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Increase Glutathione Levels


A Key To Healing: Glutathione

A Key To Healing: Glutathione

Cold showers may increase one of the body’s most powerful endogenous antioxidants: glutathione. While the body can make its own glutathione from other nutrients, our bodies cannot seem to utilize glutathione pills or capsules. Encouragingly, a study of winter swimmers hints that cold water therapy can stimulate increases in glutathione levels.

In fact, many of the antioxidants we ingest orally work by helping the body produce glutathione.

Praise for Glutathione

David Perlmutter, M.D., author of The Better Brain Book writes “Glutathione is perhaps the most effective and beneficial antioxidant in the nervous system and has the added benefit of enhancing mitochondrial energy production.”

Ray Sahelian, a medical doctor and author, writes “Glutathione peroxidase plays a variety of roles in cells, including DNA synthesis and repair, metabolism of toxins and carcinogens, enhancement of the immune system, and prevention of fat oxidation… Brain glutathione levels have been found to be lower in patients with Parkinson’s disease.”


The Study

One study followed ten healthy subjects who swam regularly in cold water, and compared their glutathione levels to non-winter swimmers. They found two things:

1. Immmediately after swimming they had an inflated amount of oxidized glutathione to total glutathione.

2. At baseline, their “reduced glutathione” was greater while their oxidized glutathione was less than non-winter swimmers.



What does this mean? This is good. If you will recall some high school chemistry, oxidation is a rusting-like process in which a cell gets an electron stolen from it, becoming damaged. Antioxidants sacrifice their own electrons for the benefit of the cells. Therefore, although immediately after a cold shower your antioxidant glutathione becomes “oxidized”, when you return to baseline the protective form will be more plentiful than it was.


Think of it as working out; your muscles are a bit weak immediately afterwards, but stronger when you recover. The researchers write “This can be viewed as an adaptation to repeated oxidative stress, and is postulated as mechanism for body hardening. Hardening is the exposure to a natural, e.g., thermal stimulus, resulting in an increased tolerance to stress, e.g., diseases. Exposure to repeated intensive short-term cold stimuli is often applied in hydrotherapy, which is used in physical medicine for hardening.”

Alleviate Depression

Feel Better?

Feel Better.

Ironically, I didn’t start taking cold showers because I knew they were healthy. It was just a moment of spontaneity one day when I was standing in the steaming hot water and for lack of a better word, realized I was “bored” with the consistent warmth. So I cranked up the cold water, and to my delight, it felt exhilarating. I started alternating between hot and cold on frequent occasion because it felt great and seemed to make me relaxed and refreshed throughout the day.

The Theory

Researcher Nikolai A. Shevchuk believes they are more powerful than mild mood boosters, actually capable of treating some cases of clinical depression. In his hypothesis, Adapted Cold Shower as a Potential Treatment for Depression, he proposed that many cases of depression are caused by a lack of “thermal stress”.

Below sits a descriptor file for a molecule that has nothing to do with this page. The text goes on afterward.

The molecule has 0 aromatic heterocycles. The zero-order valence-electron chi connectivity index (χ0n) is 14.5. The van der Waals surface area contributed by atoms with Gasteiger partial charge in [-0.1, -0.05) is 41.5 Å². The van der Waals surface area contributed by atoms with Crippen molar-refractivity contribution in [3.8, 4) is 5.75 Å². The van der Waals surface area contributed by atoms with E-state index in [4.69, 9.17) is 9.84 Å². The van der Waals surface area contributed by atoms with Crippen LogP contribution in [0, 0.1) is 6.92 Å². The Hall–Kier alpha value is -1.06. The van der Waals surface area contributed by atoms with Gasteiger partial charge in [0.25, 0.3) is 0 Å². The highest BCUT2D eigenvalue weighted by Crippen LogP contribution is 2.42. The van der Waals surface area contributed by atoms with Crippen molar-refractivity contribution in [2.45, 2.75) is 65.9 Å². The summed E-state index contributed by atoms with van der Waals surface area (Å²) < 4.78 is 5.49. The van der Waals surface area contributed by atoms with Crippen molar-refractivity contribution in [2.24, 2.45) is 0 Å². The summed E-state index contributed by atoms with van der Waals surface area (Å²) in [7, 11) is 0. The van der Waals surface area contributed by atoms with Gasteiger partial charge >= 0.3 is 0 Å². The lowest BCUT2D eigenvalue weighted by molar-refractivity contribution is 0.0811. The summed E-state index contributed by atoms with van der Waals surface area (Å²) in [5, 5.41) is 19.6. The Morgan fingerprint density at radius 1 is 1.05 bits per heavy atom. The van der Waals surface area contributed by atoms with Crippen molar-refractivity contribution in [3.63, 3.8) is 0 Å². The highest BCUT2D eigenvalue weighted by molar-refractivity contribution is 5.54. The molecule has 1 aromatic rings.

For millions of years, our ancestors were exposed to a wide range of temperatures that come with fluctuating ambient temperature and swimming and bathing in cold water. Modern man, however, often lives in a fairly consistent room temperature. Shevchuk proposes that this lack of thermal stress is one factor that contributes to depression. Another factor is a genetic overlay on the first; some people have a genetic predispostion to be affected more severely by the lack of thermal stress. He elaborates on the argument, informing that:

“Exposure to cold is known to activate the sympathetic nervous system and increase the blood level of beta-endorphin and noradrenaline and to increase synaptic release of noradrenaline in the brain as well. Additionally, due to the high density of cold receptors in the skin, a cold shower is expected to send an overwhelming amount of electrical impulses from peripheral nerve endings to the brain, which could result in an anti-depressive effect.”

Let’s highlight a couple benefits for all of the non-neuroscientists out there.

Increase Beta-endorphin: The neurotransmitter responsible for making us feel better immediately after an injury. It works by binding to and activating opioid receptors, dulling pain, and increasing feels of relaxation and well-being. Additionally, it slows the growth of cancer cells [1], and is thought to play a role in behavioral patterns (i.e. stress, alcoholism), obesity, diabetes, and psychiatric illness. [2]

Increase Noradrenaline: A hormone and neurotransmitter useful for treating ADD, depression, and abnormally low blood pressure. The ADD medication Straterra works solely by increasing noradrenaline levels. A class of antidepressants, called SNRIs, function partly by increasing noradrenaline levels. The body manufactures noradrenaline from amino acids found in protein sources such as meat, eggs, and nuts. [3]

The Procedure

The proposed treatment procedure would last several weeks to several months. It would consist of one or two cold showers a day at 20 ° C (68 ° F) for 2 to 3 minutes, proceeded by a 5 minute gradual adaptation to lessen the shock.

Additionally, contrary to drugs that affect these brain chemicals, cold showers do not appear to have significant side effects or addictive potential.

[1] http://www.lowdosenaltrexone.org/ldn_and_cancer.htm
[2] Physiology of beta-endorphins: a close-up view and a review of the literature
[3] http://en.wikipedia.org/wiki/Norepinephrine